Glenn’s role as ESG Ambassador is new and was created to address challenges faced by Airmic – along with its many member organisations – to support the design and delivery of strategic Environmental, Social and Governance (ESG) objectives.
His position on the board gives Glenn a seat at the top table from where he can help to promote and drive Airmic’s ESG activities, including those focused on the climate risk footprint, encouraging environmental sustainability, and improving the level of diversity and inclusion in the risk and insurance communities.
“An Airmic ESG Policy Framework is work in progress,” Glenn says. “As the ESG Ambassador, I lead an ESG project team and its purpose, inter alia, is to be the focal point for all matters pertaining to ESG.”
There are four strands to developing and maintaining this, he outlines:
• developing an ESG matrix of Airmic’s strategic activities
• promoting D&I as a priority activity within Airmic
• providing targeted support and advocacy to D&I initiatives in the UK insurance market
• maintaining ESG thought leadership in collaboration with Airmic members and partners.
Airmic News caught up with him just days after the Annual Conference, held 5-6 October in Brighton, where Glenn led one of this years’ leadership breakfast sessions (pictured), focusing on D&I, which involved Airmic members and industry leaders as panellists.
While ESG might mean different things – with inevitable differences in prioritising issues – between different organisations, there is a sharp rise in its perceived importance across all organisations.
“Everyone seems focused on ESG activities now,” he says. “I think we’re at the point where environmentalism was five years ago, which is when words start translating into action, rather than just concerns for the future. It’s important that we see action, because if what you’re doing sounds like bluster, people will step back.”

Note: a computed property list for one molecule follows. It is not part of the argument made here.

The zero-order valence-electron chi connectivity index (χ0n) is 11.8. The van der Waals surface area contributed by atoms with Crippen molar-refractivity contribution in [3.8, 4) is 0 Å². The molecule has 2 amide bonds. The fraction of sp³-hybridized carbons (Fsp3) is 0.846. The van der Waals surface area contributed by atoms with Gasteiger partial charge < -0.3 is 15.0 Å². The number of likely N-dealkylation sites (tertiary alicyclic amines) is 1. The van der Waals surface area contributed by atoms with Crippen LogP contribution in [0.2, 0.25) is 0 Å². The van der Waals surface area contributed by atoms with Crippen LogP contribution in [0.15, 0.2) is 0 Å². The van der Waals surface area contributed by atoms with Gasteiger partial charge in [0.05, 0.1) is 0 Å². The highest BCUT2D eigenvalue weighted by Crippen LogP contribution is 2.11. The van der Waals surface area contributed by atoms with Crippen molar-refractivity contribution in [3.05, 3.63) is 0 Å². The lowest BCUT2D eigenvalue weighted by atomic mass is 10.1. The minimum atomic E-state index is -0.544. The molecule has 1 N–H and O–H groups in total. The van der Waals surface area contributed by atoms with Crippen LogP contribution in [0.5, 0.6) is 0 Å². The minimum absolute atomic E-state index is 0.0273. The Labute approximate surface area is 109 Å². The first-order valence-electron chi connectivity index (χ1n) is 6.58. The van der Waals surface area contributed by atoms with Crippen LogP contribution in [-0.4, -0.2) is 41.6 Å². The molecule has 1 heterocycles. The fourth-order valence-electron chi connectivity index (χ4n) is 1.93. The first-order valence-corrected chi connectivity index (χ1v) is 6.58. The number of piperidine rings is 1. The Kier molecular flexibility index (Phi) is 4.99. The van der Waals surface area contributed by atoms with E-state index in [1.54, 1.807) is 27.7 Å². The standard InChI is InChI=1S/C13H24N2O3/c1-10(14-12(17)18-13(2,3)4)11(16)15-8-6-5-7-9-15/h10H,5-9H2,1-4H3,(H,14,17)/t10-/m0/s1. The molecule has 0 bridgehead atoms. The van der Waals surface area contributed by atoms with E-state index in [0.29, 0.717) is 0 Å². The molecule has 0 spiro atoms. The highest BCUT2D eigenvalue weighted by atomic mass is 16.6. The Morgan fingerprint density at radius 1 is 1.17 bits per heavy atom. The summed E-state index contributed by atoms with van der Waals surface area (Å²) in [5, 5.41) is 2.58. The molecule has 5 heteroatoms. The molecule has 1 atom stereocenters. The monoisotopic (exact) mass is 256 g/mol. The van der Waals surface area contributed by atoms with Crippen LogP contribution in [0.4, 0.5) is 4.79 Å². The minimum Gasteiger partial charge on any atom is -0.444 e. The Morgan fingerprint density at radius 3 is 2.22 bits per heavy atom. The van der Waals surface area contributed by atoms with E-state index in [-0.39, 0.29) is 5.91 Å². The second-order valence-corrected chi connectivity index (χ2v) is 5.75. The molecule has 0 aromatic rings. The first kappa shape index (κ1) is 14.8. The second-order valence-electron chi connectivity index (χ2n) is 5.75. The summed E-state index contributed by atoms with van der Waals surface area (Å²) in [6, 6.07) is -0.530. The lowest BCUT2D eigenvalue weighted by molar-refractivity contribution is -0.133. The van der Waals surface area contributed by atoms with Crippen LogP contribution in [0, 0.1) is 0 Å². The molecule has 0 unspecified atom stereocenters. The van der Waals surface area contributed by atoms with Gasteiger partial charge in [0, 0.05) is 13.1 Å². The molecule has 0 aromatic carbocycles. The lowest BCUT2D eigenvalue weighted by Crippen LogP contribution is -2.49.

Practice what you preach
Glenn agrees with Airmic CEO Julia Graham’s comments during the recent press conference, that the organisation aims to “practice what it preaches”.
Speaking at the press conference, Julia echoed the need for priorities, noting that Airmic is particularly focused on gender and age, as it tries to improve D&I performance.
“We are suggesting you can’t do everything…But if there are some things that are really top of your agenda, then pay the greatest attention to those,” she said.
“Whether that’s the result of the type of business you are in and how climate change might affect that, or whether it is more on the governance side of things, you just need to have that focus and deliver your approach,” Julia added.
Glenn agrees with the comments, noting the importance of being realistic about the goals Airmic is aiming for, how far we are from achieving those aims, and how best to reach them.
“We mustn’t beat ourselves up as Airmic but we can’t give ourselves an easy ride either. Julia has been quite self-critical of Airmic but in a positive way. We have scratched the surface of diversity and inclusion, but we are certainly on a learning curve, and there’s no point in suggesting otherwise,” Glenn says.
The focus on gender has included the appointment of several female board members within the past year, with the roles of Chair and CEO of Airmic both held by women simultaneously for the first time this year.
“Airmic is focused on gender, which is something many organisations want to change, and have struggled to do so meaningfully in recent years. In a short space of time, and despite pandemic, Airmic has made a good start,” Glenn says.
“The leadership team, for example, should reflect clients. This is not just about gender or race, investors and customers ask questions and expect to see diversity of thought and diversity of approach. Attitudes have changed, and people will increasingly not tolerate organisations that are not representative,” he adds.